Making today worse so tomorrow seems better.

Bring Selenium to the Integration Party

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Running Selenium on a headless box. Not particularly complex, but amazingly useful for integration testing.

Do you wish you could leverage the power of Selenium? Do you long for it’s “automated web application UI tests”, but are boned by some headless horseman of a server? I have felt your pain. Tons of UI tests, but unable run them on the integration server. Ah, but there is a light at the end of the tunnel (that isn’t convincing the hosting company to attach a monitor)!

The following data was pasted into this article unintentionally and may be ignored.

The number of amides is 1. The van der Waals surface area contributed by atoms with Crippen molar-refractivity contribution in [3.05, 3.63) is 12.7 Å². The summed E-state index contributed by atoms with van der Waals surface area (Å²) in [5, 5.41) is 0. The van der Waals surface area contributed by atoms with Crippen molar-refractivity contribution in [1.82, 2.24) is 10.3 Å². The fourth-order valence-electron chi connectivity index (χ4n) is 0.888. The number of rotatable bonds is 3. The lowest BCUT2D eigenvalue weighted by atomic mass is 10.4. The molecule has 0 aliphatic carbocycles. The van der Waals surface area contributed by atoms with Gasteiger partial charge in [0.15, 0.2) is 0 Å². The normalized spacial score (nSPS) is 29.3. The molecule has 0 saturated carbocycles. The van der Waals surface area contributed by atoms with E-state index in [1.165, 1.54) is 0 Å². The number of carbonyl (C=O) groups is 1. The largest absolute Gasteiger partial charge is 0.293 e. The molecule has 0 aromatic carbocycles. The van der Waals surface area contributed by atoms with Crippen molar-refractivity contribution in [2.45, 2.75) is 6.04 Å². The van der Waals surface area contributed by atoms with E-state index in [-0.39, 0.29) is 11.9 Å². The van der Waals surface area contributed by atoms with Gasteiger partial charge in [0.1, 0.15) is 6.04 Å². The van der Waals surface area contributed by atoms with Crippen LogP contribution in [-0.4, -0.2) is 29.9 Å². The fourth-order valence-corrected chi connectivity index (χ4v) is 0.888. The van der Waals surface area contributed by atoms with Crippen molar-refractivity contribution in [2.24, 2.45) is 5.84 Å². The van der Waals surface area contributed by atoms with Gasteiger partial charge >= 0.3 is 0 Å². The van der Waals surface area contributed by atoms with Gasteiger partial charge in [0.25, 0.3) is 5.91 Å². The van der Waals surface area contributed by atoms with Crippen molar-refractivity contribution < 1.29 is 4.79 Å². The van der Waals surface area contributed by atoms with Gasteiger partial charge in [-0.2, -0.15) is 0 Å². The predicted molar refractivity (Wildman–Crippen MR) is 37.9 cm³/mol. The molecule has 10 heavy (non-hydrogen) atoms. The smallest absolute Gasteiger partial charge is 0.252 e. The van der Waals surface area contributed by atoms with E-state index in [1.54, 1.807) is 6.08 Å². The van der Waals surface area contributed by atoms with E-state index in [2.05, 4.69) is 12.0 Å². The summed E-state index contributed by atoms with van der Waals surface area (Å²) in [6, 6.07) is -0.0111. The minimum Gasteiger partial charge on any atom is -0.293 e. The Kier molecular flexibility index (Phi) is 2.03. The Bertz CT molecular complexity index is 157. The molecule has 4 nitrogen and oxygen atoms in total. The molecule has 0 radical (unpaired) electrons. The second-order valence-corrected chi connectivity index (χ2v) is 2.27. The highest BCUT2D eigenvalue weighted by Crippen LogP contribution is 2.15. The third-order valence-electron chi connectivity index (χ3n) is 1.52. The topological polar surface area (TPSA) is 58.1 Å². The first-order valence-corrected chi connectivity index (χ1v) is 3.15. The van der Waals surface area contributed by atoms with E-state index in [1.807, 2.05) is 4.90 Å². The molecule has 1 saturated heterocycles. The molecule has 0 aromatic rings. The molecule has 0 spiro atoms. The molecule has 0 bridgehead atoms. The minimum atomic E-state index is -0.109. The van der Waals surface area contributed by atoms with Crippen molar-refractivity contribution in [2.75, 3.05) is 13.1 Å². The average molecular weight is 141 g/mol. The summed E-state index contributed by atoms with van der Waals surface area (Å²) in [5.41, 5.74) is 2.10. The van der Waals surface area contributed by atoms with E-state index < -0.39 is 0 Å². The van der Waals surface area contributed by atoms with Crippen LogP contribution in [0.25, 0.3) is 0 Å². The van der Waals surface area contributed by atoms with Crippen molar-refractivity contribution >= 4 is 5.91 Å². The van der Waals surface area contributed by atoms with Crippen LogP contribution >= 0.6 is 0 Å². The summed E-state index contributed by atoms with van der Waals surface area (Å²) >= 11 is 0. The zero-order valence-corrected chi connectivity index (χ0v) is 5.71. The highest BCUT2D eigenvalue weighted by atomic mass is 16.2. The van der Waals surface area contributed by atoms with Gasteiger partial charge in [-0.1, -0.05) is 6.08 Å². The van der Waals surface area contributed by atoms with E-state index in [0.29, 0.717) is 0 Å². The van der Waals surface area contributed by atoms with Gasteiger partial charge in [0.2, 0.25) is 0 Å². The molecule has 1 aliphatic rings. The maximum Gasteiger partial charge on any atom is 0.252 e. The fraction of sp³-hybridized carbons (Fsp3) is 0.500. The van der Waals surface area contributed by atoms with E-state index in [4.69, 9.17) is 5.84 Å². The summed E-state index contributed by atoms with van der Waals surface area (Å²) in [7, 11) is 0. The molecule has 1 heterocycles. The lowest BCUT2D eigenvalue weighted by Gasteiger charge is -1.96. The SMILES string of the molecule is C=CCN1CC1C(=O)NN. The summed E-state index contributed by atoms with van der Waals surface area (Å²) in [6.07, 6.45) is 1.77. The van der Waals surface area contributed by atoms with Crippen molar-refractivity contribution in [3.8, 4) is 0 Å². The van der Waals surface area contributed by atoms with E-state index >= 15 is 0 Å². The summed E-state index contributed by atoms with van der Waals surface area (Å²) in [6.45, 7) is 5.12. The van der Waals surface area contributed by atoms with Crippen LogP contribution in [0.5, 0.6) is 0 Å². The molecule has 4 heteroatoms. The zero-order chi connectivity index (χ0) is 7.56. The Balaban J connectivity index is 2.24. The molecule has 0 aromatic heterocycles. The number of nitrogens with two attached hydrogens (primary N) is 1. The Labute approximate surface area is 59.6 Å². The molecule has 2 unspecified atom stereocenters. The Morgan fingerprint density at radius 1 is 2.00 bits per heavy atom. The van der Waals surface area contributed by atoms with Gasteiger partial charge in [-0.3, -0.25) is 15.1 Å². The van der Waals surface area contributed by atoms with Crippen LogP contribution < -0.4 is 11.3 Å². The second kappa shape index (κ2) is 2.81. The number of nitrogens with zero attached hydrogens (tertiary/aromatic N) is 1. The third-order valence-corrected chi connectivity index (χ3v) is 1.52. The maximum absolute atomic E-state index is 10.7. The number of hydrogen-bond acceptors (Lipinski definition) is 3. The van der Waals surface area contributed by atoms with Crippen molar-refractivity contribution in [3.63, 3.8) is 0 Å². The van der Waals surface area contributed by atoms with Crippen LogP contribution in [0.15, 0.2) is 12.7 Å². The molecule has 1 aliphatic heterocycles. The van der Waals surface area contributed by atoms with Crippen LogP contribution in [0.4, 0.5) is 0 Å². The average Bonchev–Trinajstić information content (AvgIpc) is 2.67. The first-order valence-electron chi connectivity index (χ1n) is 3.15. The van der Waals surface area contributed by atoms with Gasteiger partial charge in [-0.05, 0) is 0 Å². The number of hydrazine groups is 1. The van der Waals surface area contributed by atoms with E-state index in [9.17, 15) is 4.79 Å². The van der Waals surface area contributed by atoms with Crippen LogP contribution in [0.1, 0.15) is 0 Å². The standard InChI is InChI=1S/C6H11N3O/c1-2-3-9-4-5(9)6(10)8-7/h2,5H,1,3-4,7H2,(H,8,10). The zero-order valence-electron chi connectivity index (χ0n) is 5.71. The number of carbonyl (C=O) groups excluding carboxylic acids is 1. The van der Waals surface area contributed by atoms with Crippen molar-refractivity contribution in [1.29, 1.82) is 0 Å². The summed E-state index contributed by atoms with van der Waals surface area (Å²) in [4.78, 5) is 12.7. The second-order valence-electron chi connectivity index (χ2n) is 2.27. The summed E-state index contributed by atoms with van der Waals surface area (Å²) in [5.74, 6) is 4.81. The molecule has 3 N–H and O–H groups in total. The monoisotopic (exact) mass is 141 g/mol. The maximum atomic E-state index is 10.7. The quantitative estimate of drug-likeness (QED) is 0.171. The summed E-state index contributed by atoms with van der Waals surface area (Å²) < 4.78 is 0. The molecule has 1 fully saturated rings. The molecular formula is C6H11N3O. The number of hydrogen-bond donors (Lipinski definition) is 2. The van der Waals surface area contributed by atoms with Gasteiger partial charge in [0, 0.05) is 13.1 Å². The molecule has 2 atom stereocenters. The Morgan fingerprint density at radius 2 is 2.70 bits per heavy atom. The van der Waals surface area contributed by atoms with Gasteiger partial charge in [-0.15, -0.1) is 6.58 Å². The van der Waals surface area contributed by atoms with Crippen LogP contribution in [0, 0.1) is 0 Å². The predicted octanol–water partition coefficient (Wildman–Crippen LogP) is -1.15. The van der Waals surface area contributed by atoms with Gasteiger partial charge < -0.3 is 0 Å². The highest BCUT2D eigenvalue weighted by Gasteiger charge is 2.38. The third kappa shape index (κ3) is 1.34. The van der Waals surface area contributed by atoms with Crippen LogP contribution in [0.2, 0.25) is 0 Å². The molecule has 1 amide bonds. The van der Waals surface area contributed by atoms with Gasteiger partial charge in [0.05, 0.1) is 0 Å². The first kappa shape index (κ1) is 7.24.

Here is the gist of it:

   nohup Xvfb :4 -screen 0 1024x768x24 2>&1 > xvfb.log &
   sleep 3 # give Xvfb a few seconds to sort itself out
   DISPLAY=4 nohup java -jar selenium-server.jar 2>&1 > selenium.log &

Basically, Xvfb creates a virtual X session, without the need for those kludgey monitors and keyboards. The Selenium Remote Control server is started up with the newly created Xvfb display, that is the DISPLAY=4 part. That is that, the Selenium server is now running on the default 4444 port using Xvfb.

Why do I care? Previously I use to be stuck running Selenium tests only on my development machine, now our automated build servers like CCrb or Hudson (we actually use both) can execute all the tests, including selenium.

For team Debian, Xvfb can be installed with apt:
   apt-get install xvfb
The Redhat club can get Xvfb with yum:
   yum install xorg-x11-server-Xvfb

And the Selenium Remote Control selenium-server.jar from OpenQA

Inspired by Jordan Sissel’s post